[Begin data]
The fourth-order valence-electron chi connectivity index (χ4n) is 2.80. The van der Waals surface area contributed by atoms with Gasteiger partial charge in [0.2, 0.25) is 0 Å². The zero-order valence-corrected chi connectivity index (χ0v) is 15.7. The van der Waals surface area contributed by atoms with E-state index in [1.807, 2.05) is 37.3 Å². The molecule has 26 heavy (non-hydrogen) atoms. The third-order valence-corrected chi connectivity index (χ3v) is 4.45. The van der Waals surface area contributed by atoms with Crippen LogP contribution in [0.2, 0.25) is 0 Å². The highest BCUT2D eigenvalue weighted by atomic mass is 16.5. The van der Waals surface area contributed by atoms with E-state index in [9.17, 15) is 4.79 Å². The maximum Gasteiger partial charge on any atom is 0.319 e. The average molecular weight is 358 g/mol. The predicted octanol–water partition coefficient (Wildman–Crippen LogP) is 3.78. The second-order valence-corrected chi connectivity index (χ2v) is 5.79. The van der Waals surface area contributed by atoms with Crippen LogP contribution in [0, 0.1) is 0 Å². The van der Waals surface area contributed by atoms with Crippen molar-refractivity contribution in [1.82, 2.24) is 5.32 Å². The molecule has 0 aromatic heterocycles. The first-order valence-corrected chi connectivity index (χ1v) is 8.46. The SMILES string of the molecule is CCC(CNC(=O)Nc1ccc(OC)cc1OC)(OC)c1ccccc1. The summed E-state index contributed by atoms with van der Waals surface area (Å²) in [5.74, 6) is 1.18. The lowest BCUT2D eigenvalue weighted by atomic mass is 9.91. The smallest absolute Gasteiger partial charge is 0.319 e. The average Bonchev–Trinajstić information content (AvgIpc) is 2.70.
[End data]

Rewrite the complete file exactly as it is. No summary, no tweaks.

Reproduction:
The fourth-order valence-electron chi connectivity index (χ4n) is 2.80. The van der Waals surface area contributed by atoms with Gasteiger partial charge in [0.2, 0.25) is 0 Å². The zero-order valence-corrected chi connectivity index (χ0v) is 15.7. The van der Waals surface area contributed by atoms with E-state index in [1.807, 2.05) is 37.3 Å². The molecule has 26 heavy (non-hydrogen) atoms. The third-order valence-corrected chi connectivity index (χ3v) is 4.45. The van der Waals surface area contributed by atoms with Crippen LogP contribution in [0.2, 0.25) is 0 Å². The highest BCUT2D eigenvalue weighted by atomic mass is 16.5. The van der Waals surface area contributed by atoms with E-state index in [9.17, 15) is 4.79 Å². The maximum Gasteiger partial charge on any atom is 0.319 e. The average molecular weight is 358 g/mol. The predicted octanol–water partition coefficient (Wildman–Crippen LogP) is 3.78. The second-order valence-corrected chi connectivity index (χ2v) is 5.79. The van der Waals surface area contributed by atoms with Crippen LogP contribution in [0, 0.1) is 0 Å². The van der Waals surface area contributed by atoms with Crippen molar-refractivity contribution in [1.82, 2.24) is 5.32 Å². The molecule has 0 aromatic heterocycles. The first-order valence-corrected chi connectivity index (χ1v) is 8.46. The SMILES string of the molecule is CCC(CNC(=O)Nc1ccc(OC)cc1OC)(OC)c1ccccc1. The summed E-state index contributed by atoms with van der Waals surface area (Å²) in [5.74, 6) is 1.18. The lowest BCUT2D eigenvalue weighted by atomic mass is 9.91. The smallest absolute Gasteiger partial charge is 0.319 e. The average Bonchev–Trinajstić information content (AvgIpc) is 2.70.